Gold plated watches usually consist of being made from stainless steel, and then coated in real gold. These days, almost all quality watches are PVD gold plated, meaning that during the plating process the gold actually penetrates into the stainless steel, meaning it will not rub off.
The mark, which is legally required in the UK, to identify a genuine gold watch. All gold watches sold by Watch Shop UK contain the official UK hallmark.
The hands of an analogue watch are the arms which rotate and point to tell the wearer the time.
The keeper is the part of a leather watch strap which keeps the strap in place once it has been passed through the buckle. There is usually one keeper with a leather strap watch.
A mechanical watch is commonly referred to as a wind up watch. Although relatively uncommon in the mainstream designer watch market these days, mechanical watches are still present in traditional watch brands such as Rotary and Tissot.
The term movement refers to the inner workings of a watch. Every watch has an internal movement, be it automatic, mechanical or quartz.
Nickel is a term associated with watches and jewellery as many people are allergic to it, and it is used in small amounts in the manufacturing process. All stainless steel or gold plated watches contain very small amounts of nickel. Every watch sold by Watch Shop UK conforms to EEC regulations. Please be aware that base metal watches are never completely nickel free. For those who are allergic to nickel, we recommend titanium watches.
The pin can sometimes be referred to as a Spring bar. It is the metal pole which is used to fasten either the watch strap or bracelet to the lugs of the watch. If a watch is damaged or caught on an object and tugged, it is quite common for the pin to fail - this can usually be replaced by a local jeweller or watchmarker.
This refers to either gold, silver or platinum. At Watch Shop, we stock both gold watches and silver watches.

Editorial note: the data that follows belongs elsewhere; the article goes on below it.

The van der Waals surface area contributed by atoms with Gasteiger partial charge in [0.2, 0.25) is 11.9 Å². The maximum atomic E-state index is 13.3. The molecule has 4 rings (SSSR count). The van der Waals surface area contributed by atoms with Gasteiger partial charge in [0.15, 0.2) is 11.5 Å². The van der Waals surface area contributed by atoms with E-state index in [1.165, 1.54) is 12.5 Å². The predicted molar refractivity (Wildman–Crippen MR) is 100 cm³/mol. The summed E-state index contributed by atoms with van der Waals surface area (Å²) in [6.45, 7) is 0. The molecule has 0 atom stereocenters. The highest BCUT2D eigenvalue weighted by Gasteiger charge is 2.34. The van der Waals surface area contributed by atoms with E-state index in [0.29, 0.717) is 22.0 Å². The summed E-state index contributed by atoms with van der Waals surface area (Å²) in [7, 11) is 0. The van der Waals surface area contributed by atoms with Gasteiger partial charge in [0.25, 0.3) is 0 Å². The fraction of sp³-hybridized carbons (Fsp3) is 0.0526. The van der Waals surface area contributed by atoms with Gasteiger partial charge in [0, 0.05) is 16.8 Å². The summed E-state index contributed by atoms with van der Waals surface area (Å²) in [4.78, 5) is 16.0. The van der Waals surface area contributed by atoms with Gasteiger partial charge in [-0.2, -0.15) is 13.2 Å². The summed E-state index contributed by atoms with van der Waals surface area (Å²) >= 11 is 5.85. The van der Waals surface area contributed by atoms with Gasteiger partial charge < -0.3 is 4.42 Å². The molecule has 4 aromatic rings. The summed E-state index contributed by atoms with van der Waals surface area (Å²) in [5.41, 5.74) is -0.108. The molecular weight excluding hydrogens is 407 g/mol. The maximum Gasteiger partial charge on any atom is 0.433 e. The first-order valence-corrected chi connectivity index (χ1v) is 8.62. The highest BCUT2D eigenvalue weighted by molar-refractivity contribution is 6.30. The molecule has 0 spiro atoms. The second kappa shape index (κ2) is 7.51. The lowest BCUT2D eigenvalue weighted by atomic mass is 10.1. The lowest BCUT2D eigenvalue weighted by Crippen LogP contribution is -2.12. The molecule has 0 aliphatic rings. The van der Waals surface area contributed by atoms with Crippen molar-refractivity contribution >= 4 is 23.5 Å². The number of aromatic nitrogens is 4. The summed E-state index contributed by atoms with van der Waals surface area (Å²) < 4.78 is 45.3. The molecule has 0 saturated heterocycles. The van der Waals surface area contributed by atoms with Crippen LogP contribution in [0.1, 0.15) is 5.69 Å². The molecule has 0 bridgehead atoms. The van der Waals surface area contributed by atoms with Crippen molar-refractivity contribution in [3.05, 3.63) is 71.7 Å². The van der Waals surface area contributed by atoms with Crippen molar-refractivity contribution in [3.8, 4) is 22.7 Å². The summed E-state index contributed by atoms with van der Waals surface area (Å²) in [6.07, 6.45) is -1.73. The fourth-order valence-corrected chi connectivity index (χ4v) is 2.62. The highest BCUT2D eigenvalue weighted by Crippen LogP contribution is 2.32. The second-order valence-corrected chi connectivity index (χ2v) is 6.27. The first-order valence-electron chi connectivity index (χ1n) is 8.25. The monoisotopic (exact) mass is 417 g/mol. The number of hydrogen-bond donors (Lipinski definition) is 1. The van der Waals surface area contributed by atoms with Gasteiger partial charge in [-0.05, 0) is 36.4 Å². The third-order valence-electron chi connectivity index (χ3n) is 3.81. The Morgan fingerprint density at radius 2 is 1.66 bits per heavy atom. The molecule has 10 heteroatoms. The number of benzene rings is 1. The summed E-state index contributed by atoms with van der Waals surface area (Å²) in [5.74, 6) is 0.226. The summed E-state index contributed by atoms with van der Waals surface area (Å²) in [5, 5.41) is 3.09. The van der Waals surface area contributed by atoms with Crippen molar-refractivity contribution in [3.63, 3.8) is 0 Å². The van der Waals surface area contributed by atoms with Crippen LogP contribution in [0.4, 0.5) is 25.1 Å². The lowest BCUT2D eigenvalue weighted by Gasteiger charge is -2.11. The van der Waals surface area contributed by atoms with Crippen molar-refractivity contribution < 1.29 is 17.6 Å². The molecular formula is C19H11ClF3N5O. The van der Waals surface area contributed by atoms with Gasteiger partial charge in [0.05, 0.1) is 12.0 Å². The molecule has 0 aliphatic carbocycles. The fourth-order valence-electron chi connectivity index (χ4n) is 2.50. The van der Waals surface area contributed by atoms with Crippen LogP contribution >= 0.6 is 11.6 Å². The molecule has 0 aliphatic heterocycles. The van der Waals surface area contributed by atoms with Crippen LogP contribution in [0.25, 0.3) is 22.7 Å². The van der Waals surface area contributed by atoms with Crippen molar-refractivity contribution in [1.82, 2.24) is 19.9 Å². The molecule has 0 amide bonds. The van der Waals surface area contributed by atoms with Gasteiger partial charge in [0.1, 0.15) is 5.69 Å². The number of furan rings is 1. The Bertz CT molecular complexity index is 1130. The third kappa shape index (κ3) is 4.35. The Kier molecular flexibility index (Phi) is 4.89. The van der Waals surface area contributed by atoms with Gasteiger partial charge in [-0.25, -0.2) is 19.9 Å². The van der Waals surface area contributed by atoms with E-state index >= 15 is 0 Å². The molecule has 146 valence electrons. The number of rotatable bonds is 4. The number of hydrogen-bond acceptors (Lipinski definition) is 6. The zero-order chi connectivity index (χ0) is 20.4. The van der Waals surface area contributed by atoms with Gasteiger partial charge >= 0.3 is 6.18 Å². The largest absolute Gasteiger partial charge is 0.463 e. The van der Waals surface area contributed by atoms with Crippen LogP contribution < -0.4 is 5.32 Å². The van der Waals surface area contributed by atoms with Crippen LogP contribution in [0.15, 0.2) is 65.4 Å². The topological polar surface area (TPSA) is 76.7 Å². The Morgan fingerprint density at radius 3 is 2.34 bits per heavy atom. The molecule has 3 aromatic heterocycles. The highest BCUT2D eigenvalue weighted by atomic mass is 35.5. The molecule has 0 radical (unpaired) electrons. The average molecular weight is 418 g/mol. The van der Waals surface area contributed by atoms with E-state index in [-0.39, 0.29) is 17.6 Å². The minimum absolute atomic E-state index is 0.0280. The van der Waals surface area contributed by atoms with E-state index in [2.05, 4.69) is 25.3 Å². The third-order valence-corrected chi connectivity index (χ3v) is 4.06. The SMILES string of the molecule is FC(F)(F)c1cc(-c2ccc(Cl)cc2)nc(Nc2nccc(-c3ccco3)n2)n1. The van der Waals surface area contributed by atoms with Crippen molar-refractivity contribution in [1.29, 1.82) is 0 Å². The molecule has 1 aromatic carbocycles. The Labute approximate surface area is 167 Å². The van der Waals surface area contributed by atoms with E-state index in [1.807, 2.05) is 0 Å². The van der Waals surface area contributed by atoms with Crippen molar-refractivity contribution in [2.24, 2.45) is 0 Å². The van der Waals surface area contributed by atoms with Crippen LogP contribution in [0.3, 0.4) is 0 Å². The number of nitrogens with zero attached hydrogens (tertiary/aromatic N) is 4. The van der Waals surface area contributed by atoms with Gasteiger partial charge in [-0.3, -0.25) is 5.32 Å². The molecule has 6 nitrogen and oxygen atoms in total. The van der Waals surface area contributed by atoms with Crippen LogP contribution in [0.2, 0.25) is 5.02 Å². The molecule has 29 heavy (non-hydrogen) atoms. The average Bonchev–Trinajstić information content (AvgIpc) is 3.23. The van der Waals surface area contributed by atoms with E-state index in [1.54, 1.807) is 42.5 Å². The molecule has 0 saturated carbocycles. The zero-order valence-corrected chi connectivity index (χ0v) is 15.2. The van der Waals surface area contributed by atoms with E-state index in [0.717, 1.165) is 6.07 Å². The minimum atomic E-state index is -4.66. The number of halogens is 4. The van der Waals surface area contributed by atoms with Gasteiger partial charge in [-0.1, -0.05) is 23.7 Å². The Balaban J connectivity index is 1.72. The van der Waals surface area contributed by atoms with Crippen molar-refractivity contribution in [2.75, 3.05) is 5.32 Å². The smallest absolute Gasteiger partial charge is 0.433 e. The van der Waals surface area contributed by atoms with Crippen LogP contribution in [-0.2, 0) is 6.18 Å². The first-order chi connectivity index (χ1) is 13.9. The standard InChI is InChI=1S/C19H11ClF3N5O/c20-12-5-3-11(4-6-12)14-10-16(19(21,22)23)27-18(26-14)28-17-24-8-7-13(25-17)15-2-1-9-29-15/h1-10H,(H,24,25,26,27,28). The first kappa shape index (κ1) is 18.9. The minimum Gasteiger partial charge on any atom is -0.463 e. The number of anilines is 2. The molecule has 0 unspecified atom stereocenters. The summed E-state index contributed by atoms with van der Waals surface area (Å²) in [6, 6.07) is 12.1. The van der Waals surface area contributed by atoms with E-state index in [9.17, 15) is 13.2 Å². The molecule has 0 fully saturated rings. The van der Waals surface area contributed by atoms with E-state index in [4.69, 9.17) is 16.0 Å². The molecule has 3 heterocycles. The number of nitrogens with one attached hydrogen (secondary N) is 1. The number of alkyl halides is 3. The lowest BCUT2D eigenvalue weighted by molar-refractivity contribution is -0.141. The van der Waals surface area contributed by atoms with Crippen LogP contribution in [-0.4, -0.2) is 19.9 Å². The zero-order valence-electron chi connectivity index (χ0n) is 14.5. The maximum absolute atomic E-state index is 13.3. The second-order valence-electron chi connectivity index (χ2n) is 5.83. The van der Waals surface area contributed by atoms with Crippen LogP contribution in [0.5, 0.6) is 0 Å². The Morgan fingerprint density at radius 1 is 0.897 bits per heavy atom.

Sapphire is a substance used to make watch glass, particularly on higher end models. This is due to the hardness of sapphire as a substance which makes the glass more scratch resistant.
The most common material used for the creation of watches. It is rust-proof and highly durable, and is also versatile in terms of its appearance. Stainless steel is regarded as the ideal metal type for watches.
Switzerland, the world renowned home of watch making, holds a specific term for watches which have been produced in the country. A watch which is classed as Swiss Made must has been assembled and tested in Switzerland, and also the internal movement of the watch must be at least half swiss. Any watch identified with the term 'Swiss made', such as Calvin Klein watches will be an example of extra quality.
The strap is generally made of leather or fabric. If the 'strap' is made from metal, it is called a bracelet. The other common term for the strap is a 'band', which is commonly used in the USA. All watches stocked by Watch Shop use high quality leather or fabric. We do not stock watches with imitation leather.
Screw down crown
A crown which, instead of pushing in and pulling out, screws down to increase the water tightness of the watch. In general, watches with a water resistancy of 100m or over will have a screw down crown. However, this is NOT a necessary requirement. e.g. On certain Citizen watches a standard push-in crown is used, and the watch has an internal gasket to maintain the water resistancy.
The water resistance stated on a watch is one of things we find that consumers most often get confused with. For more information, please see our water resistance explanation.